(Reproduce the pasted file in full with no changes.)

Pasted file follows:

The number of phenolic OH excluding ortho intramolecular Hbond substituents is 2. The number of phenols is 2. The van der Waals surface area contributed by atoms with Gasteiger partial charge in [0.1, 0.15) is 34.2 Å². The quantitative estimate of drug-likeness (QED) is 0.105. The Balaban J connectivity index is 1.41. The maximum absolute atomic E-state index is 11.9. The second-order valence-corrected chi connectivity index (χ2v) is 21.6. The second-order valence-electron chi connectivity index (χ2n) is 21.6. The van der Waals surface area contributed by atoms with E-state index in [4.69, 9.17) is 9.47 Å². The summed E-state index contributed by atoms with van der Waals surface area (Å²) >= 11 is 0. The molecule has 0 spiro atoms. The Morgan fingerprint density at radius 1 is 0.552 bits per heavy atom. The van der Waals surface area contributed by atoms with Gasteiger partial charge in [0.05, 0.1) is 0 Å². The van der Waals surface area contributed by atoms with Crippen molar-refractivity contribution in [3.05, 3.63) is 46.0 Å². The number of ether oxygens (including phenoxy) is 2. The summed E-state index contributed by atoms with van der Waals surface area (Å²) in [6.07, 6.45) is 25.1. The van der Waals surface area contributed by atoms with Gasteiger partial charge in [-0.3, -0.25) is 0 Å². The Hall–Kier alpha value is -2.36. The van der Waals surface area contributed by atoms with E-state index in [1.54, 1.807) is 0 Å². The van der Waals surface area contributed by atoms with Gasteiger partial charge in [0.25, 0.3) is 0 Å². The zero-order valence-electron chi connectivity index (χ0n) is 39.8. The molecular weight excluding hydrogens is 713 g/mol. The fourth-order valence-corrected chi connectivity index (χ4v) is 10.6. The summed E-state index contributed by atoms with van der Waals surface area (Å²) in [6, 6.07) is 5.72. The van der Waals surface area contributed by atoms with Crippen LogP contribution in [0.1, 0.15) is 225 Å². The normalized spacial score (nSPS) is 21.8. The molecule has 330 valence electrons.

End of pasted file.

The number of phenolic OH excluding ortho intramolecular Hbond substituents is 2. The number of phenols is 2. The van der Waals surface area contributed by atoms with Gasteiger partial charge in [0.1, 0.15) is 34.2 Å². The quantitative estimate of drug-likeness (QED) is 0.105. The Balaban J connectivity index is 1.41. The maximum absolute atomic E-state index is 11.9. The second-order valence-corrected chi connectivity index (χ2v) is 21.6. The second-order valence-electron chi connectivity index (χ2n) is 21.6. The van der Waals surface area contributed by atoms with E-state index in [4.69, 9.17) is 9.47 Å². The summed E-state index contributed by atoms with van der Waals surface area (Å²) >= 11 is 0. The molecule has 0 spiro atoms. The Morgan fingerprint density at radius 1 is 0.552 bits per heavy atom. The van der Waals surface area contributed by atoms with Gasteiger partial charge in [0.05, 0.1) is 0 Å². The van der Waals surface area contributed by atoms with Crippen molar-refractivity contribution in [3.05, 3.63) is 46.0 Å². The number of ether oxygens (including phenoxy) is 2. The summed E-state index contributed by atoms with van der Waals surface area (Å²) in [6.07, 6.45) is 25.1. The van der Waals surface area contributed by atoms with Gasteiger partial charge in [-0.3, -0.25) is 0 Å². The Hall–Kier alpha value is -2.36. The van der Waals surface area contributed by atoms with E-state index in [1.54, 1.807) is 0 Å². The van der Waals surface area contributed by atoms with Gasteiger partial charge in [0.25, 0.3) is 0 Å². The zero-order valence-electron chi connectivity index (χ0n) is 39.8. The molecular weight excluding hydrogens is 713 g/mol. The fourth-order valence-corrected chi connectivity index (χ4v) is 10.6. The summed E-state index contributed by atoms with van der Waals surface area (Å²) in [6, 6.07) is 5.72. The van der Waals surface area contributed by atoms with Crippen LogP contribution in [0.1, 0.15) is 225 Å². The normalized spacial score (nSPS) is 21.8. The molecule has 330 valence electrons.